Asteroid Files: Tantalus

Helios on Tantalus– Have you ever wanted something that you shouldn’t have? Did your desire ever haunt your dreams, wishing you could make it real? Hell, who hasn’t? Well, this asteroid knows all about that feeling….

The Astronomy– 2102 Tantalus is an Apollo asteroid discovered on December 27, 1975. It is a Q-type asteroid and has an orbital period of 1.47 years (535.19 days) and an eccentricity of .299

2102 Tantalus is a potentially hazardous asteroid (PHA) because its minimum orbit intersection distance (MOID) is less than 0.05 AU and its diameter is greater than 150 meters. The Earth-MOID is 0.0439 AU (6,570,000 km; 4,080,000 mi). Its orbit is well-determined for the next several hundred years. It will pass 0.04439 AU (6,641,000 km; 4,126,000 mi) from Earth on 2038-Dec-27, which is just slightly closer than the 1975-Dec-26 approach of 0.046 AU. The asteroid is about 2–4 km in diameter.

The Myth– Tantalus was a Greek mythological figure, most famous for his eternal punishment in Tartarus. He was the father of Pelops, Niobe, and Broteas, and was a son of Zeus and the nymph Plouto. Thus, like other heroes in Greek mythology such as Theseus and the Dioskouroi, Tantalus had both a hidden, divine parent and a mortal one.
In mythology, Tantalus became one of the inhabitants of Tartarus, the deepest portion of the Underworld, reserved for the punishment of evildoers; there Odysseus saw him. The association of Tantalus with the underworld is underscored by the names of his mother Plouto (“riches”, as in gold and other mineral wealth), and grandmother, Chthonia (“earth”).

Tantalus was initially known for having been welcomed to Zeus’ table in Olympus, like Ixion. There he is said to have misbehaved and stolen ambrosia and nectar to bring it back to his people, and revealed the secrets of the gods. Most famously, Tantalus offered up his son, Pelops, as a sacrifice. He cut Pelops up, boiled him, and served him up in a banquet for the gods. The gods became aware of the gruesome nature of the menu, so they did not touch the offering; only Demeter, distraught by the loss of her daughter, Persephone, absentmindedly ate part of the boy’s shoulder.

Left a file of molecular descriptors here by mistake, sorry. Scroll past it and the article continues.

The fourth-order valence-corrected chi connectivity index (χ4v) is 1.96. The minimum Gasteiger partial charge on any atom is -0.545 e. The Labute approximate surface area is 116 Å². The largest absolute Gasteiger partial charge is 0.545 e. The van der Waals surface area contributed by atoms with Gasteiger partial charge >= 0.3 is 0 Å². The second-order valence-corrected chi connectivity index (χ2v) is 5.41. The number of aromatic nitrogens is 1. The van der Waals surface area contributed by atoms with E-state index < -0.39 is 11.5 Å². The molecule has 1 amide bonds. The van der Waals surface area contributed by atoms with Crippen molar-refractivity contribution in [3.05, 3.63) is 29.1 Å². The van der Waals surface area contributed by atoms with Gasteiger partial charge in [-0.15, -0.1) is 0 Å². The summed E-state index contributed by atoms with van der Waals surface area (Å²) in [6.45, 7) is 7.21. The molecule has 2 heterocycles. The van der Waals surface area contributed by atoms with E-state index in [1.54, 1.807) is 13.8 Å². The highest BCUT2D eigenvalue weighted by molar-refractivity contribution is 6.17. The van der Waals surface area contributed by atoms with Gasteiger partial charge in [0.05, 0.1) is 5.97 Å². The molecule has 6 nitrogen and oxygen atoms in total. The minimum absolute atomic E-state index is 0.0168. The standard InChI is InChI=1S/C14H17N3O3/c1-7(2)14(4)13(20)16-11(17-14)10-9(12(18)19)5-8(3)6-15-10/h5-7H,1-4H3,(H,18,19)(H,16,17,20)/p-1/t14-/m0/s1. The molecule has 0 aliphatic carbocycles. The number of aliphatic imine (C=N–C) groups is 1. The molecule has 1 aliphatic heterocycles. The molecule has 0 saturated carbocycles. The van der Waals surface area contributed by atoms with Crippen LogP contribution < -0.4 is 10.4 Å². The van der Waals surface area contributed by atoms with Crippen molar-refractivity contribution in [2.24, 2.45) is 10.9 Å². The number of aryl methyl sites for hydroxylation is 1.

Clotho, one of the three Fates, was ordered by Zeus to bring the boy to life again. She collected the parts of the body and boiled them in a sacred cauldron, rebuilding his shoulder with one wrought of ivory made by Hephaestus and presented by Demeter. The revived Pelops grew to be an extraordinarily handsome youth. The god Poseidon took him to Mount Olympus to teach him to use chariots (H: Oh, is THAT what the kids are calling it now, Poseidon?). Later, Zeus threw Pelops out of Olympus due to his anger at Tantalus. The Greeks of classical times claimed to be horrified by Tantalus’s doings; cannibalism and filicide were atrocities and taboo.

Tantalus’s punishment for his act, now a proverbial term for temptation without satisfaction (the source of the English word tantalize), was to stand in a pool of water beneath a fruit tree with low branches. Whenever he reached for the fruit, the branches raised his intended meal from his grasp. Whenever he bent down to get a drink, the water receded before he could get any. Over his head towers a threatening stone like the one that Sisyphus is punished to roll up a hill. This fate has cursed him with eternal deprivation of nourishment.

In a different story, Tantalus was blamed for indirectly having stolen the dog made of gold created by Hephaestus (god of metals and smithing) for Rhea to watch over infant Zeus. Tantalus’s friend Pandareus stole the dog and gave it to Tantalus for safekeeping. When asked later by Pandareus to return the dog, Tantalus denied that he had it, saying he “had neither seen nor heard of a golden dog.” According to Robert Graves, this incident is why an enormous stone hangs over Tantalus’s head. Others state that it was Tantalus who stole the dog, and gave it to Pandareus for safekeeping.

Tantalus was also the founder of the cursed House of Atreus in which variations on these atrocities continued. Misfortunes also occurred as a result of these acts, making the house the subject of many Greek tragedies.